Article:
Improvements to urban areas are required so homes can be closer to green space

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Improvements to urban areas are required so homes can be closer to green space

The National Trust is calling on the government to improve access to parks, woodland and countryside from built-up areas.

The call comes as new research reveals children are not getting out and about from their homes into parks and woodland as often as they would like.

A survey commissioned by the National Trust and children’s newspaper First News suggests just over three-quarters (76 per cent) of children want to spend more time in nature.

The research also reveals that nearly two-thirds (63 per cent) of parents only take their youngsters to green areas once a week or less – citing accessibility as the main barrier.

The survey results come as the National Trust renews its call to make it law to be 15 minutes away from nature – a plea backed by 80 per cent of parents.

National Trust director General Hilary McGrady said: “The benefits of ensuring access to nature is plain to see, but there is unequal access to it.

“We’d like to see the largest improvement in access to urban green space since the Victorian era.

“We know from our own work, as well as the polling around this issue there is huge public appetite to address these issues – it is a real vote winner.

“The impact that being in nature has on young people is profound and we need policy-makers to stand up and develop a long-term plan to ensure everyone has access to green space.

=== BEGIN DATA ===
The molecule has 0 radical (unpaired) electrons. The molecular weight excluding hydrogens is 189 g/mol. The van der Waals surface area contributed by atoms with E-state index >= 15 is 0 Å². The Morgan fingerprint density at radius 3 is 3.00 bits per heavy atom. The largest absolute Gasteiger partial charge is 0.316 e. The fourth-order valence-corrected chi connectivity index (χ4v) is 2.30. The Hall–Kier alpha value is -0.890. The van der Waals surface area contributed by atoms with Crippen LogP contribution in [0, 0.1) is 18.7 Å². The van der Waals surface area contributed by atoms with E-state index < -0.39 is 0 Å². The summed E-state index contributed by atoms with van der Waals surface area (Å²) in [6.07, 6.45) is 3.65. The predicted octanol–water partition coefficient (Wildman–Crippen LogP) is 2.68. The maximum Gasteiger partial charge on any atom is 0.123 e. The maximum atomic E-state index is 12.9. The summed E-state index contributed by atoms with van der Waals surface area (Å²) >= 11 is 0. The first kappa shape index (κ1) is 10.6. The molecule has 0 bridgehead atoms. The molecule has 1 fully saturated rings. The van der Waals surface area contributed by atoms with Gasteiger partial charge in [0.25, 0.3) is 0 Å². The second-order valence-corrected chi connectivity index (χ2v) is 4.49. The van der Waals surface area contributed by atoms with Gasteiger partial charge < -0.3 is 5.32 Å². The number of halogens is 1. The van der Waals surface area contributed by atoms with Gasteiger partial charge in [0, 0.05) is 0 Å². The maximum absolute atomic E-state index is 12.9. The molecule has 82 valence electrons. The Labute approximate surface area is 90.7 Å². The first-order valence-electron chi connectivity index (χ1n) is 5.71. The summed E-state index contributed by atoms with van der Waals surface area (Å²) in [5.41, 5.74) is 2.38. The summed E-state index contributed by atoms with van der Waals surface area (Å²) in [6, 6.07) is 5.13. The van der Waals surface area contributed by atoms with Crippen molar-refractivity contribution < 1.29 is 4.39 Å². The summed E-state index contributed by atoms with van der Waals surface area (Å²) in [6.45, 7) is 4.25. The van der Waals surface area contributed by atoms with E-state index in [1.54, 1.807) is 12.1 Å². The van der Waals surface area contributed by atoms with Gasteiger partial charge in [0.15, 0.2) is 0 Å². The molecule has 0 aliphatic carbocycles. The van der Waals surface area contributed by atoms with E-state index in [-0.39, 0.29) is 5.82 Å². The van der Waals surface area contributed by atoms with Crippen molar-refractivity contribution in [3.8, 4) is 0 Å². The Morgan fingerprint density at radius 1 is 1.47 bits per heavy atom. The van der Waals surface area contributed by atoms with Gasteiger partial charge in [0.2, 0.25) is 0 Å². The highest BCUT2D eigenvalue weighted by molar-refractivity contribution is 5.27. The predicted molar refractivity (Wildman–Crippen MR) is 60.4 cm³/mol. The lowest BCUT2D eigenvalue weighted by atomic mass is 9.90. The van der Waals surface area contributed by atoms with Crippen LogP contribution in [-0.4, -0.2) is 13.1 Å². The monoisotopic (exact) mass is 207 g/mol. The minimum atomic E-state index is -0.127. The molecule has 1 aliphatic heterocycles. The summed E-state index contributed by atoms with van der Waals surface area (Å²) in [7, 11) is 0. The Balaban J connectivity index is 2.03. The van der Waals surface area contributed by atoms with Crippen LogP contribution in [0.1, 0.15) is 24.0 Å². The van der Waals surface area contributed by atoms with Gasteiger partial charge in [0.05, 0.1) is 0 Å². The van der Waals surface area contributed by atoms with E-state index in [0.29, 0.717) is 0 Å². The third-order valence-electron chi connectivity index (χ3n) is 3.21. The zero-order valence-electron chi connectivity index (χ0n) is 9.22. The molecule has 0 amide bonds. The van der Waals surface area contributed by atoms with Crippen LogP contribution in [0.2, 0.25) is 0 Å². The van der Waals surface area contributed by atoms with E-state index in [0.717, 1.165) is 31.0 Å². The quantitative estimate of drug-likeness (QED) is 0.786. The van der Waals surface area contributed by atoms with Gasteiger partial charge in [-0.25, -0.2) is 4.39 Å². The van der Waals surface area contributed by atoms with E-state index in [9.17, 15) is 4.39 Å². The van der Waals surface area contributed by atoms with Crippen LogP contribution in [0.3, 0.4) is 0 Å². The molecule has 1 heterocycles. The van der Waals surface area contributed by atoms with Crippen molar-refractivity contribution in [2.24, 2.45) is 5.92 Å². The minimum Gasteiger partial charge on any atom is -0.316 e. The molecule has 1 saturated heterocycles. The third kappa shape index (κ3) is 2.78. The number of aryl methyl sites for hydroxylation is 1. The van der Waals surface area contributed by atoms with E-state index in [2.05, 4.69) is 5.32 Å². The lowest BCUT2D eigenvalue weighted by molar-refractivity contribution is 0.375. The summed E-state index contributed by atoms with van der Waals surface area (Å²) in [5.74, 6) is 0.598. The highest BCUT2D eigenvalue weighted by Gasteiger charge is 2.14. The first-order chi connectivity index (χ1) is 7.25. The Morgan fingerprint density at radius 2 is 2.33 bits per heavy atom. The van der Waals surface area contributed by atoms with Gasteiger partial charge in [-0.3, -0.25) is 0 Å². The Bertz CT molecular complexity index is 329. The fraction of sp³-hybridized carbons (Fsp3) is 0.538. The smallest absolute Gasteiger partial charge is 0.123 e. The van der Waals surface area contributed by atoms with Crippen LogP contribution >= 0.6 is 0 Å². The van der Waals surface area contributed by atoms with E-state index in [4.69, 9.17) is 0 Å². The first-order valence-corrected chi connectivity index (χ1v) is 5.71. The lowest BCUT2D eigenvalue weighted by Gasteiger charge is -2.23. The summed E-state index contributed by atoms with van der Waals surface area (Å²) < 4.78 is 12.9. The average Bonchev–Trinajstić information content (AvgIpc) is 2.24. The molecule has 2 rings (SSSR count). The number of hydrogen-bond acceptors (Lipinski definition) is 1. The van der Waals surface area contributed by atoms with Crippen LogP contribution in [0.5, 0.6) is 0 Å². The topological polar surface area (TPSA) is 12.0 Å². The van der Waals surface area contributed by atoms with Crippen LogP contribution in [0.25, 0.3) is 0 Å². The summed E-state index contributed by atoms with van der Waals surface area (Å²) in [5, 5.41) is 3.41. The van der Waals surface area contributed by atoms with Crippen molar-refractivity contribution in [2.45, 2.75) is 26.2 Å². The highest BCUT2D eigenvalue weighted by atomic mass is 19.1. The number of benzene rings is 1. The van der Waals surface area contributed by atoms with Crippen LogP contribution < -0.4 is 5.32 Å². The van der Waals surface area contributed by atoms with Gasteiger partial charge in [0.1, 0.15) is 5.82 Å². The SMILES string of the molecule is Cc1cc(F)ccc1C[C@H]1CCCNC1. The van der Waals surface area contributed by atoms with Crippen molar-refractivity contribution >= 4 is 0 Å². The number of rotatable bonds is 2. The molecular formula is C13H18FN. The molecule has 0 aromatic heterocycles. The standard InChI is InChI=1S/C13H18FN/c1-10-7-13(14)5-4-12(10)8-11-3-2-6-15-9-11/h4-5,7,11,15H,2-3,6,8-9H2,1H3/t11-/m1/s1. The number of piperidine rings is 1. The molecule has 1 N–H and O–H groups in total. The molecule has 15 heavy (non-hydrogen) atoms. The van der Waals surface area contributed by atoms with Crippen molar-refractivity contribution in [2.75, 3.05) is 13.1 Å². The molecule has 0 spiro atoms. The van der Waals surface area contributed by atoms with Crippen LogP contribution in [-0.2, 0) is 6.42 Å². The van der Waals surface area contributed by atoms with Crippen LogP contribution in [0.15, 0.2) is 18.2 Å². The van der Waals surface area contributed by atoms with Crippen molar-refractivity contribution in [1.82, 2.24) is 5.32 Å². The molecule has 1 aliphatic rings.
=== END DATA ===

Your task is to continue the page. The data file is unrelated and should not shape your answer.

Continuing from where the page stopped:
Research shows that if children and young people can engage with nature early in life, they grow up to care about the natural world and are more likely to take action to protect it.”

The survey was commissioned to show the disparity in access to green space as well as the public demand for access.

It shows that nearly a third of parents surveyed from lower income households cite the main barrier to accessing nature as cost.

It also reveals that more than half of children want better access to nature and green space.

Research has shown that access to green space benefits children in a variety of ways including better lung health, stronger bone density, as well as mental and physical wellbeing.

And yet government data shows that 38 per cent of the country lives more than a 15-minute walk from a green or blue space.

As part of a raft of commitments to level up access to nature, Prime Minister Rishi Sunak pledged in January 2023 that everyone will live no more than 15 minutes from green space.

Government figures have since shown this commitment is not being met and, with the pledge not legally binding it is feared this will never be the case.

Previous polling has shown that 82 per cent of voters say that conserving the environment and natural habitats is important to them, and two-thirds believe their quality of life would be improved by better access to green spaces.

Recent polling states that climate and environment policies are important and will influence how they vote in the next election.